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Consider the Attitudes To Women Demonstrated In the Vienna of Measure For Measure.

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Consider the attitudes to women demonstrated in the Vienna of Measure for Measure. I think most men have fooled themselves into thinking that they are the seat of power---because women have allowed them that dream. Women's subtle power is to make men think that the man is in charge. Eli Khamarov in America Explained! Throughout the course of Measure for Measure, Shakespeare highlights subordination of the female characters by the males. In the Vienna represented in the play women have to suffer exploitation and derogation as their individualism and independence are undermined. Shakespeare uses this treatment of women to exemplify the corruption in the city of Vienna. The two main female roles in Measure for Measure are Mariana and Isabella. Both these women are victims of the corrupt motives of the men who so strongly influence their lives. Isabella, the protagonist, is a nun. Her name means "consecrated to God". Looking at the roles the other women in the play have adopted, as will be discussed in more depth during the course of this essay, it seems she is almost forced into the role by the bigoted society in Vienna. It appears that the only fate for women, unless they wish to join a convent, be a prostitute or alone, is to become a housewife. As a nun Isabella benefits from the education and relative independence (although whether this particular privilege can belong to a woman, in the Vienna Shakespeare writes about, is doubtful) ...read more.


The truth of this is slowly revealed throughout the play, though remains disguised until the final scene, especially in this scene. The accuracy of McLuskie's statement resonates through this scene the significance of its fact is seen in Mariana's daily life. The Duke's second statement describes Angelo's lack of interest in Mariana besides as a source of riches and probably business relations of some sort. Since the Duke describes Angelo as a model person, this appears to be accepted as some sort of norm amongst the aristocracy in Vienna. Through Mariana is shown the effect this self-interest has on the women in the society. Mariana is now confined to a moated grange where she has little company and even less to occupy her time. Shakespeare uses Mariana's character later in the play to exaggerate the forgiving nature of women, one of the few positive attributes he bestows upon the female characters in Measure for Measure. Mariana: Oh, my dear lord, I crave no other, nor better man. Although the women in Vienna are stripped of their freedom and seem to have their sense of responsibility undermined, they retain their principles and live up to the roles they hope to be given. They remain steadfastly loyal: Isabella to the doctrines of the church and Mariana to Angelo, regardless of the price they have to pay. Their devotion is often presented as submission: Isabella: (to Duke) ...read more.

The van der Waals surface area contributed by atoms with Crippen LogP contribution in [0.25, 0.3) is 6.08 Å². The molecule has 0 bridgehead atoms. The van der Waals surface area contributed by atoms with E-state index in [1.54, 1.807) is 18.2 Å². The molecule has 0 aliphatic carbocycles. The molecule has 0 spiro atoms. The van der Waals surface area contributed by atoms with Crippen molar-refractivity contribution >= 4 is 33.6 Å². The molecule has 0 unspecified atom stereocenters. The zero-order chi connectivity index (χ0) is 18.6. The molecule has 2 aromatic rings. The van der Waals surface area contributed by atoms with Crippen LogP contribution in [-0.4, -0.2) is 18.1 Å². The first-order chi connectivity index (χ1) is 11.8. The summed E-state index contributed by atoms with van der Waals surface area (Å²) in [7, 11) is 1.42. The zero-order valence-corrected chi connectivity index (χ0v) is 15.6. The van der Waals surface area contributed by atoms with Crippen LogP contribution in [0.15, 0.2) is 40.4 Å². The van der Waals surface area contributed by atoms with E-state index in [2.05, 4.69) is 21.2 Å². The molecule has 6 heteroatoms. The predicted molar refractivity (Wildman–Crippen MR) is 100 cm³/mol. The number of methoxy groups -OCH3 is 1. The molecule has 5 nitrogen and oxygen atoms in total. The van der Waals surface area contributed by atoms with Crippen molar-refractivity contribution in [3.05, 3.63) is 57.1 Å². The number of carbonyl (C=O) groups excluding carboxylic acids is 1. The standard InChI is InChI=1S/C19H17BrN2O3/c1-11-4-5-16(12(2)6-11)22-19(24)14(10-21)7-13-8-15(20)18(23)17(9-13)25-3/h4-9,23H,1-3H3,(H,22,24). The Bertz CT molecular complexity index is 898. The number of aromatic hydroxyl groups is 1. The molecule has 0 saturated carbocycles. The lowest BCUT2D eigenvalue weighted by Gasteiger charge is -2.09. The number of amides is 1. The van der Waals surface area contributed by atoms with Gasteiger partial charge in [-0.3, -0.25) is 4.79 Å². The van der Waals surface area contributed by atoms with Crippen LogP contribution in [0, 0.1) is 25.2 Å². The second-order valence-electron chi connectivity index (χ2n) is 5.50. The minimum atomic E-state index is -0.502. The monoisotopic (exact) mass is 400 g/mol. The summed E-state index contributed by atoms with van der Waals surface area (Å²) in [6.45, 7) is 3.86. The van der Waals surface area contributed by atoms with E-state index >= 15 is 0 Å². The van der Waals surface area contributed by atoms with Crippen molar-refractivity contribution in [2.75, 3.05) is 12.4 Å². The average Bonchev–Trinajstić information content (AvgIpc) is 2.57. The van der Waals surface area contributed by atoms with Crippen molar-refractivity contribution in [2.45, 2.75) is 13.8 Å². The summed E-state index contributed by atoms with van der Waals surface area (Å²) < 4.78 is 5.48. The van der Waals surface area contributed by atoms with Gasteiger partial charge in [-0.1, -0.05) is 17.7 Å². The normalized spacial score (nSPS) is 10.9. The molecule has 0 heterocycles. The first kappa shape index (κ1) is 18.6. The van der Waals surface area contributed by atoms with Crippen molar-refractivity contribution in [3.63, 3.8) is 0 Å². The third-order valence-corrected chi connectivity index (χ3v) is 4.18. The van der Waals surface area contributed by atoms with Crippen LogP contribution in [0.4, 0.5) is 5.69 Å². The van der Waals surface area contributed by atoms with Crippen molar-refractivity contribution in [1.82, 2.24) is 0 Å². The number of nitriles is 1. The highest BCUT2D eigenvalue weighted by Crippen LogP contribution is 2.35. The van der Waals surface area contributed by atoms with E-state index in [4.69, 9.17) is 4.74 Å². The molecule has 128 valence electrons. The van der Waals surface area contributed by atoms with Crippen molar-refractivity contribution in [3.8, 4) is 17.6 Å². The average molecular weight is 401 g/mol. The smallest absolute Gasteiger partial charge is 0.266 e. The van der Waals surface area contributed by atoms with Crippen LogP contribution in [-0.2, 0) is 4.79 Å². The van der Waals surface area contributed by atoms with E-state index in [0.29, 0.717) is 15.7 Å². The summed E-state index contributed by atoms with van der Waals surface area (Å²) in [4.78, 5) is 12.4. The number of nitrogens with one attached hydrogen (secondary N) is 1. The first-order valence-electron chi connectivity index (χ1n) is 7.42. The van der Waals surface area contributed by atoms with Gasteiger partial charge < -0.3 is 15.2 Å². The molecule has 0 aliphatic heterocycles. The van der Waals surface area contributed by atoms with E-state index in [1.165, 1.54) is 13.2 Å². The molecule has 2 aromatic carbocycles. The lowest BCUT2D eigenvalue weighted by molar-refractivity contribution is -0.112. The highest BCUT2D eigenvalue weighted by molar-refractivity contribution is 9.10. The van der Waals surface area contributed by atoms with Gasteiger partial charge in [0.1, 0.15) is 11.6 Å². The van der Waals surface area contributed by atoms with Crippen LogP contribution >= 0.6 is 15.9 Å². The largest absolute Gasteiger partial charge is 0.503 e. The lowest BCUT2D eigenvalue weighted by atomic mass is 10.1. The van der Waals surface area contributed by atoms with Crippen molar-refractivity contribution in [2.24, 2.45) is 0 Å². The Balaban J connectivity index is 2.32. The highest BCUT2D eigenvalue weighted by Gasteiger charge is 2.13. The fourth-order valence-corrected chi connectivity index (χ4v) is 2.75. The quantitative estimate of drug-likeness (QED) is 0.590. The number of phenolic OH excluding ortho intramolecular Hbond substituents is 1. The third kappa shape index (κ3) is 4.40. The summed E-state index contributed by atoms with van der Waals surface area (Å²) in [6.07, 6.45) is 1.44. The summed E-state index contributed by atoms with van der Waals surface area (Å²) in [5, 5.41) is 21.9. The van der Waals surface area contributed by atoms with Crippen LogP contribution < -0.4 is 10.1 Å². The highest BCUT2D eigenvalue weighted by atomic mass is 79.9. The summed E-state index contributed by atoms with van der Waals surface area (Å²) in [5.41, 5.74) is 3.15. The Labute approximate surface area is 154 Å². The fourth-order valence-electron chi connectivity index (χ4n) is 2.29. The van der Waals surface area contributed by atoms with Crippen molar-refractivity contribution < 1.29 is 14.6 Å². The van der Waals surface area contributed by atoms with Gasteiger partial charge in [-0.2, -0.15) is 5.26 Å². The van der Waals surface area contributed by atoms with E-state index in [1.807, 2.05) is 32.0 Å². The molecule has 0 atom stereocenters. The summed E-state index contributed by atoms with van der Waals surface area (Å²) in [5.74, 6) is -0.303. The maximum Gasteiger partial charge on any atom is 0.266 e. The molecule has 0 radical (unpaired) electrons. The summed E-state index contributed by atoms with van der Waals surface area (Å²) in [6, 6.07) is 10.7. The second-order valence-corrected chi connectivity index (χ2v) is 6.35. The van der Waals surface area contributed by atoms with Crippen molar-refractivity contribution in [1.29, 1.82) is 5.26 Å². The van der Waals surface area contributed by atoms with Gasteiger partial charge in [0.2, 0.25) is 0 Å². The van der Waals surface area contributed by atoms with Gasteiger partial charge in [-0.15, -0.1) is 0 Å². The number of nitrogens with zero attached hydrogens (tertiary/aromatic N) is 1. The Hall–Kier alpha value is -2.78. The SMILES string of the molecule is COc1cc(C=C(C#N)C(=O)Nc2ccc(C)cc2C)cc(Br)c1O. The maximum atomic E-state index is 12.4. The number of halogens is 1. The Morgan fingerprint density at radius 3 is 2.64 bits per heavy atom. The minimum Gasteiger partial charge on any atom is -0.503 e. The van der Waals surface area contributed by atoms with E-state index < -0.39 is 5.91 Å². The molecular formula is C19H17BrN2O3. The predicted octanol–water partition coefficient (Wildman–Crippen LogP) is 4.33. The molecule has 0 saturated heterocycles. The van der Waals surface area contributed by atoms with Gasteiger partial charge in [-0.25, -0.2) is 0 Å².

The images he conjures up of dirty streets and lavish mansions are also historically accurate representations of life in London powerfully supporting the supposition that the city was the subject of Shakespeare's criticism. Perhaps Shakespeare is offering a theory behind the state of London and what can be done to change it. He also makes reference to what he feels women's role is in society through the characters of Isabella, Mariana and Mistress Overdone in particular. These are three women who do not fit into the role of wife and each have different ways of life, yet still find their destinies have been handed over to men. It is possible that in this play Shakespeare is criticising the misogyny of 17th Century London and maybe even King James I (although the latter is highly unlikely he would get away with it). A counter-argument is offered by Linda Bambur's Comic Women, Tragic Men: a Study of Gender and Genre in Shakespeare, that "the writer fails to attribute the opposite sex characters the privileges of the other" hints at Shakespeare's own sexist attitude. She hints that the treatment of women in Measure for Measure is a parody for Shakespeare's own attitude towards them. Truth be told, his subliminal messages in Measure for Measure may never be known, but one fact remains. Whether as a result of playwrights like Shakespeare, or simply because of a gradual change in attitudes, two centuries after this play and its highlighting of deep-rooted patriarchy, the first feminist movement sprang up. London has never been the same. ...read more.

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